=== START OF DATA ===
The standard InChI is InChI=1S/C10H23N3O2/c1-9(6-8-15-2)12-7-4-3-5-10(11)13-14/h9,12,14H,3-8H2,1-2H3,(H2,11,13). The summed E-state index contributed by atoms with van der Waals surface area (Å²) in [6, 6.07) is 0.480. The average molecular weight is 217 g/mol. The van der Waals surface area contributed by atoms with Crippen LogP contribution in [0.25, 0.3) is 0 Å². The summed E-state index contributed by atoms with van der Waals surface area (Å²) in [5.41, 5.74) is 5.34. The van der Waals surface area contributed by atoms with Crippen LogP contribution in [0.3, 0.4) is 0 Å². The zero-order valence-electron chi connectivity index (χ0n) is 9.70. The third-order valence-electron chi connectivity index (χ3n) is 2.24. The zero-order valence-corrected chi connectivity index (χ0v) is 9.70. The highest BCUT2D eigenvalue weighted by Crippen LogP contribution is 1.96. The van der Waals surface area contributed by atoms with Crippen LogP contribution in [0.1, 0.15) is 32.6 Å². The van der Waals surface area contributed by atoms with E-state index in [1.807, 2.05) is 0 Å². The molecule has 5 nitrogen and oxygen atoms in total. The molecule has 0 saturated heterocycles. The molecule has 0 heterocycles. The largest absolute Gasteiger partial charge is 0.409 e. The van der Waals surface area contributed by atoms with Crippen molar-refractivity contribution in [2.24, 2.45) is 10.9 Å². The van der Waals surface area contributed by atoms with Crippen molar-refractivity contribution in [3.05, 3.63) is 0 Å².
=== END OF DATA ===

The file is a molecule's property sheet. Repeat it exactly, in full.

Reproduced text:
The standard InChI is InChI=1S/C10H23N3O2/c1-9(6-8-15-2)12-7-4-3-5-10(11)13-14/h9,12,14H,3-8H2,1-2H3,(H2,11,13). The summed E-state index contributed by atoms with van der Waals surface area (Å²) in [6, 6.07) is 0.480. The average molecular weight is 217 g/mol. The van der Waals surface area contributed by atoms with Crippen LogP contribution in [0.25, 0.3) is 0 Å². The summed E-state index contributed by atoms with van der Waals surface area (Å²) in [5.41, 5.74) is 5.34. The van der Waals surface area contributed by atoms with Crippen LogP contribution in [0.3, 0.4) is 0 Å². The zero-order valence-electron chi connectivity index (χ0n) is 9.70. The third-order valence-electron chi connectivity index (χ3n) is 2.24. The zero-order valence-corrected chi connectivity index (χ0v) is 9.70. The highest BCUT2D eigenvalue weighted by Crippen LogP contribution is 1.96. The van der Waals surface area contributed by atoms with Crippen LogP contribution in [0.1, 0.15) is 32.6 Å². The van der Waals surface area contributed by atoms with E-state index in [1.807, 2.05) is 0 Å². The molecule has 5 nitrogen and oxygen atoms in total. The molecule has 0 saturated heterocycles. The molecule has 0 heterocycles. The largest absolute Gasteiger partial charge is 0.409 e. The van der Waals surface area contributed by atoms with Crippen molar-refractivity contribution in [2.24, 2.45) is 10.9 Å². The van der Waals surface area contributed by atoms with Crippen molar-refractivity contribution in [3.05, 3.63) is 0 Å².